written by australianaviation.com.au | February 19, 2018

Alliance uses Fokker 70s on RPT routes it operates on behalf of Virgin Australia. (Rob Finlayson)

Alliance Airlines expects to increase total flying hours by almost 40 per cent in 2017/18 amid increased activity in the resources sector and its growing regular public transport (RPT) and wet lease operations.
The company said in its 2017/18 first half results it expected to reach 35,000 flight hours for the full year. The figure represented a 39 per cent jump from 25,117 total flight hours in the previous financial year.
It said the resources sector continued to improve.
“The business has seen a substantial increase in activity over the last six months and this is expected to continue,” Alliance managing director Scott McMillan said in a statement.
“The investment made in both fleet units and associated resources puts Alliance in a strong position to capitalise on additional capacity requests from existing and prospective clients.”
In recent years, Alliance has made significant strides in broadening its operations from fly-in/fly-out (FIFO) work to boost revenue in areas such as tourism, aircraft sales, wet and dry leasing and spare parts sales.
In 2017, the airline commenced RPT flights from Brisbane to Bundaberg, Gladstone and Port Macquarie with Fokker 70 regional jets which are sold as Virgin Australia codeshare services. Alliance said the routes were performing as expected.
Meanwhile, Alliance and Virgin Australia received Australian Competition and Consumer Commission (ACCC) approval in May 2017 to work together in the charter and (FIFO) market, allowing for the joint tendering for corporate FIFO contracts, as well as cooperating on aircraft maintenance, procurement of aircraft and parts, parts pooling, airport operations, airport handling, check-in, frequent flyer programs, lounge access, scheduling, pricing, sales and marketing and service policies.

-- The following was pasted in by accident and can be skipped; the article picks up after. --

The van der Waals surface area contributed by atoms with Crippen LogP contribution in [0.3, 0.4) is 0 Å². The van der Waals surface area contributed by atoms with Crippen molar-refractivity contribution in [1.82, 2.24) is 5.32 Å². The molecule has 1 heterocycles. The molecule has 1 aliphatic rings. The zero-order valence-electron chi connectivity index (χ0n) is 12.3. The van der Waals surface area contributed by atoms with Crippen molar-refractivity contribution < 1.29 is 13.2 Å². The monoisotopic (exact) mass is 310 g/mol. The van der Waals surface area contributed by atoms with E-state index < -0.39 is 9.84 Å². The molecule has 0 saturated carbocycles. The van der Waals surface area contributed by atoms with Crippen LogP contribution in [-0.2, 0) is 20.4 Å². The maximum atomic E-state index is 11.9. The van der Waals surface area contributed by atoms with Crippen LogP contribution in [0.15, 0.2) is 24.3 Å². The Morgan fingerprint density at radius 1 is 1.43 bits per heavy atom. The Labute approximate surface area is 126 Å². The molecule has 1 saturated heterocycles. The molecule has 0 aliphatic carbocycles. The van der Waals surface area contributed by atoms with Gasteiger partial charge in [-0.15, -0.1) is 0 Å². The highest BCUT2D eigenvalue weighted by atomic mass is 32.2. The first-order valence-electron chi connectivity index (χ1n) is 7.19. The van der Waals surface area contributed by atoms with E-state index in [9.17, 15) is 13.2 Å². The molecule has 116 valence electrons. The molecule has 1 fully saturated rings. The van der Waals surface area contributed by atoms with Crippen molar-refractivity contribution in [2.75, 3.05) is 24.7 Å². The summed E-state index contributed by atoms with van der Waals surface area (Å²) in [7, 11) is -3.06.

And from March Alliance will operate three Newcastle-Adelaide nonstop flights a week on behalf of FlyPelican.
Another example includes a four-year contract to operate aircraft in Australia and New Zealand for US-based tour operator Tauck signed in 2015.
Total flying hours for the 2017/18 first half rose 34 per cent to 16,207 hours, compared with the prior corresponding period, Alliance said. Wet lease hours rose by 105 per cent, while RPT hours jumped 137 per cent.
Total revenue increased 16 per cent to $117.5 million.
An Alliance Fokker 50. (Rob Finlayson)
Alliance’s flying hours are up by over a third. (Rob Finlayson)

“This increase is attributable to increased flying hours across all revenue streams,” Alliance said.
“Contract hours reflect incremental flying activity increases across a broad range of resource clients and the charter market has seen steady activity over the half year.”
Further, Alliance said charter revenue exceeded expectations in the first half.
Its contract flying represented 65 per cent of total revenue in the first half, down from 69 per cent in the prior year.
The increased flying has also led to an expansion of the fleet to 31 aircraft at December 31 2017, compared with 28 aircraft a year ago. Alliance, which is the world’s largest operator of Fokker aircraft with both the Fokker 70 and Fokker 100 in the fleet, said a further three aircraft would be introduced between now and June 30 2018.
“These aircraft will service further growth opportunities and allow for capacity coverage required due to the existing fleet heavy maintenance program,” Alliance said.
Meanwhile, the number of full time equivalent staff rose three per cent to 465, “predominately for flightcrew and engineering staff required for the increased flying activity”.
A file image of Alliance Airlines staff. (Alliance)
A file image of Alliance Airlines staff. (Alliance)

“Alliance will continue to pursue new opportunities in the resources sector along with additional wet leasing activities and expand on its current tourism and leisure work,” the company said in a slide presentation accompanying its first half results.
“Alliance has invested in the business in the half year with the establishment of a fully resourced part sales business and the addition of aircraft and crew. Further growth in the business in future periods is expected from all of these activities.”
Statutory net profit for the six months to December 31 2017 came in at $7.1 million, down from $8.7 million in the prior corresponding period.
The company said the statutory result was impacted by income tax expenses of $3.2 million.